On behalf of the more than 24,000 Florida members of the National Taxpayers Union, we write in strong support of efforts to place a Taxpayer's Bill of Rights (TABOR) initiative on the November ballot. If adopted, TABOR would provide important protections for taxpayers by requiring voter approval of tax increases and new taxes via a referendum. It would also limit the growth of state government to the rate of inflation plus one percent plus population growth.
Despite strong opposition from the usual supporters of big government -- public sector labor unions, the education establishment, and some politicians -- TABOR would not result in massive cuts to government programs. Instead, it would get spending under control and give voters the final say over how much money government takes from them. This is not just an economic necessity; it is a common courtesy to taxpayers.
In the last few years state and local taxes have captured roughly 10 percent of the hard-earned dollars of Floridian workers. Meanwhile, property tax collections have become increasingly burdensome, doubling from 1991-2004. Enactment of TABOR would establish a common-sense guide for the size of the state government, subjecting the legislature to the same kind of constraints that Florida's families deal with every day.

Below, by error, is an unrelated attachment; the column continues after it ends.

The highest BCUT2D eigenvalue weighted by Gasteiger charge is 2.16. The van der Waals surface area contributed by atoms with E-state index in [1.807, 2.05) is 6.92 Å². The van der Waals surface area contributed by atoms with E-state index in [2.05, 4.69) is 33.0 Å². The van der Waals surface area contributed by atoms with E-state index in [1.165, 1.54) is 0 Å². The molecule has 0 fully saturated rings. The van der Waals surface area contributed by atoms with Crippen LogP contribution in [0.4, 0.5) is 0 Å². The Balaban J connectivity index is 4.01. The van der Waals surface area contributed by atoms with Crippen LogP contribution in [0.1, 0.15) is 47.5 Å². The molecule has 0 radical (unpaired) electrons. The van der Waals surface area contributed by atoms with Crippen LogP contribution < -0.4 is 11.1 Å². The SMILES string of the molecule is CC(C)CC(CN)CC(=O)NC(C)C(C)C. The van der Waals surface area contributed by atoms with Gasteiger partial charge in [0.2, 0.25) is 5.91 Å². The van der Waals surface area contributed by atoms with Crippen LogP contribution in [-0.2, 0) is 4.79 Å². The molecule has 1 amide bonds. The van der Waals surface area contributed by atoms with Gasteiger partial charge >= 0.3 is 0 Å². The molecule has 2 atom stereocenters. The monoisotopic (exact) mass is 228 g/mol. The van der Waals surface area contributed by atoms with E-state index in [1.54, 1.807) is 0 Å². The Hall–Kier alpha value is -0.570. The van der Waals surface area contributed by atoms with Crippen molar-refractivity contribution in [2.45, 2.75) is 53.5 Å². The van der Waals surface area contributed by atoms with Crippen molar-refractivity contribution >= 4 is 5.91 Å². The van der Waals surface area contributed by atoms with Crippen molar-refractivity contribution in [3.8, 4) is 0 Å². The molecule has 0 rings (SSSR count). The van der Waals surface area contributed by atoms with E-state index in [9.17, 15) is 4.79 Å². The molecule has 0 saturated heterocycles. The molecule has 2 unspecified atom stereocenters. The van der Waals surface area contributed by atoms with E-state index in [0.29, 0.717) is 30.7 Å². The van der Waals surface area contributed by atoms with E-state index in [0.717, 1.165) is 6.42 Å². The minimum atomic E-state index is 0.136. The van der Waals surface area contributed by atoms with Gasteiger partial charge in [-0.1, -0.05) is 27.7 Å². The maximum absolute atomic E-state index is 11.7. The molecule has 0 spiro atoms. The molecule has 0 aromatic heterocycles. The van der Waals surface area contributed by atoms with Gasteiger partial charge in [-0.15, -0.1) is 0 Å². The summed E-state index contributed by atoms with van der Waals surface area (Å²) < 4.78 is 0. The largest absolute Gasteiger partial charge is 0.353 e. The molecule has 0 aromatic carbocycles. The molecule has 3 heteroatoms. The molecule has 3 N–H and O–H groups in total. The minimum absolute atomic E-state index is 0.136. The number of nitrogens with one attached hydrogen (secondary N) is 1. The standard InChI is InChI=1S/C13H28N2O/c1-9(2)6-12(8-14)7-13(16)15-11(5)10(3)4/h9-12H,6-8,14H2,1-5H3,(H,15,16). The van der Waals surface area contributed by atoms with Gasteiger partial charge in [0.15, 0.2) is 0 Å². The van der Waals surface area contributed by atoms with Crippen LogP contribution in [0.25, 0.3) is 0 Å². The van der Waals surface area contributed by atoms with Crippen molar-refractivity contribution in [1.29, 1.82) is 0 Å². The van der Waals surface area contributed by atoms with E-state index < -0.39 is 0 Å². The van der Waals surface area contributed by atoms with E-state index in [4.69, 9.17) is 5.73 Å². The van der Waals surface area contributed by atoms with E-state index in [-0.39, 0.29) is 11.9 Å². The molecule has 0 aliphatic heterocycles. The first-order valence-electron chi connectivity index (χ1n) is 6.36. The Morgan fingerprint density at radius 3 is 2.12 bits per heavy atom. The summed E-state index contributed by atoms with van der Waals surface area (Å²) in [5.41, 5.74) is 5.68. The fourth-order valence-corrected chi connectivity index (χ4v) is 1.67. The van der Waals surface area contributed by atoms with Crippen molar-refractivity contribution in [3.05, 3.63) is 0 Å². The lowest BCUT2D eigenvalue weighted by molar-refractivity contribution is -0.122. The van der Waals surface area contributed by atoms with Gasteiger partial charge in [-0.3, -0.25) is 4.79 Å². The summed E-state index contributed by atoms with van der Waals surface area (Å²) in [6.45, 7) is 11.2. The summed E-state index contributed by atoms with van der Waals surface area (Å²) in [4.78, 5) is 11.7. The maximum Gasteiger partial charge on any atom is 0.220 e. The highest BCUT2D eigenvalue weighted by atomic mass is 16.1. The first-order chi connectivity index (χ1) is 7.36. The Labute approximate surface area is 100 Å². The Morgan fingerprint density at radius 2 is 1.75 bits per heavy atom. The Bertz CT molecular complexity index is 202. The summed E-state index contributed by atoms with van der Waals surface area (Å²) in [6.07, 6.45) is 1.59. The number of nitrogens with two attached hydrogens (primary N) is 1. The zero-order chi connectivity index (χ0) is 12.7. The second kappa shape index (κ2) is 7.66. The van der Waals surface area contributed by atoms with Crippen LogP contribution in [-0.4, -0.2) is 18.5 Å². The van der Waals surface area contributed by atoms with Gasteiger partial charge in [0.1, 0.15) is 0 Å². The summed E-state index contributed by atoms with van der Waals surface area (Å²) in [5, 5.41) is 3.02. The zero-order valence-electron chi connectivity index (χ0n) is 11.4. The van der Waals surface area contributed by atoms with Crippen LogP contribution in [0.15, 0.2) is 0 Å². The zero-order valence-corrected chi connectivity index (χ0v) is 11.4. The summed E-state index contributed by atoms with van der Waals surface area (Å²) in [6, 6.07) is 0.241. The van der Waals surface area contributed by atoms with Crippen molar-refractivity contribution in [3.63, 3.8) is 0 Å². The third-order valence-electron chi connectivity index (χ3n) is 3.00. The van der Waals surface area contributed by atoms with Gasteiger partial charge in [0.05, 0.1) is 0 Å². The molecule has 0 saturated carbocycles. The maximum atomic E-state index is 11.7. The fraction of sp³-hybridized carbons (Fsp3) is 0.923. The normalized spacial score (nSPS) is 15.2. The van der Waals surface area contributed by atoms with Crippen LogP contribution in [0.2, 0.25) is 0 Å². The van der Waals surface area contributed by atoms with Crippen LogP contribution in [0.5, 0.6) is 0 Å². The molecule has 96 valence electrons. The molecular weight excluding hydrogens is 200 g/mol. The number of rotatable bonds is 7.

Some TABOR opponents point to Colorado, where a similar law was passed in 1992, as a failure because its automatic tax rebates were temporarily suspended. The confluence of economic recession and an education spending mandate that carved an additional 1 percent each year from the budget led voters to forgo their tax rebates under TABOR for a five-year period starting in 2005.
But before that vote, Colorado was one of the nation's fastest-growing states and was able to return billions of dollars to the taxpayers who earned them in the first place. In any case, the referendum itself proved to make the best argument for TABOR by giving citizens a direct voice in deciding how much government they can afford. These concepts are not foreign to Florida. The law forbids the imposition of new state taxes by Constitutional Amendment without a two-thirds vote of the people. TABOR would make voter input more uniform.
Taxpayers in Florida and throughout the nation will benefit from both the economic growth and the strong example your state provides in adopting solid taxpayer protections in the form of a TABOR. We encourage you to give Floridians the opportunity to vote on this initiative in November.
Government Affairs Manager